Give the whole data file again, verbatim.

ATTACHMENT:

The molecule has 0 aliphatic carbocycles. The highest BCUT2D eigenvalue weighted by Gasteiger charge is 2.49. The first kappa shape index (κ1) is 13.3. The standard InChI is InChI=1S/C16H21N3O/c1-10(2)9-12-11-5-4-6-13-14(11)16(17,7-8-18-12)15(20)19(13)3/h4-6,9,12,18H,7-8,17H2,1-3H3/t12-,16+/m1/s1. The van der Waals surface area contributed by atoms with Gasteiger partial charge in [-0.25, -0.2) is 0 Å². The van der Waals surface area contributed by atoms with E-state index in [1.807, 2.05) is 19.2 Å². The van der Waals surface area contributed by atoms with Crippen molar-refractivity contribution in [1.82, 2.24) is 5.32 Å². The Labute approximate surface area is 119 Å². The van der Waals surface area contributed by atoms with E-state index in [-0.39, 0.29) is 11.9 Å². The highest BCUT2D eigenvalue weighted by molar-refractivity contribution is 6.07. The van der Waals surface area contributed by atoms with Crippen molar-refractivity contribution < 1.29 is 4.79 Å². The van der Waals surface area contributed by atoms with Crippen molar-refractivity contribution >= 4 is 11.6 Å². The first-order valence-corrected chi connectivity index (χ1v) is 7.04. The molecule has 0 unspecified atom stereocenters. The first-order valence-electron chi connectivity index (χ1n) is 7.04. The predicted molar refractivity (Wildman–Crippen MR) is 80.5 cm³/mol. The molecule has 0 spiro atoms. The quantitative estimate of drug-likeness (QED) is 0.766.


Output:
The molecule has 0 aliphatic carbocycles. The highest BCUT2D eigenvalue weighted by Gasteiger charge is 2.49. The first kappa shape index (κ1) is 13.3. The standard InChI is InChI=1S/C16H21N3O/c1-10(2)9-12-11-5-4-6-13-14(11)16(17,7-8-18-12)15(20)19(13)3/h4-6,9,12,18H,7-8,17H2,1-3H3/t12-,16+/m1/s1. The van der Waals surface area contributed by atoms with Gasteiger partial charge in [-0.25, -0.2) is 0 Å². The van der Waals surface area contributed by atoms with E-state index in [1.807, 2.05) is 19.2 Å². The van der Waals surface area contributed by atoms with Crippen molar-refractivity contribution in [1.82, 2.24) is 5.32 Å². The Labute approximate surface area is 119 Å². The van der Waals surface area contributed by atoms with E-state index in [-0.39, 0.29) is 11.9 Å². The highest BCUT2D eigenvalue weighted by molar-refractivity contribution is 6.07. The van der Waals surface area contributed by atoms with Crippen molar-refractivity contribution < 1.29 is 4.79 Å². The van der Waals surface area contributed by atoms with Crippen molar-refractivity contribution >= 4 is 11.6 Å². The first-order valence-corrected chi connectivity index (χ1v) is 7.04. The molecule has 0 unspecified atom stereocenters. The first-order valence-electron chi connectivity index (χ1n) is 7.04. The predicted molar refractivity (Wildman–Crippen MR) is 80.5 cm³/mol. The molecule has 0 spiro atoms. The quantitative estimate of drug-likeness (QED) is 0.766.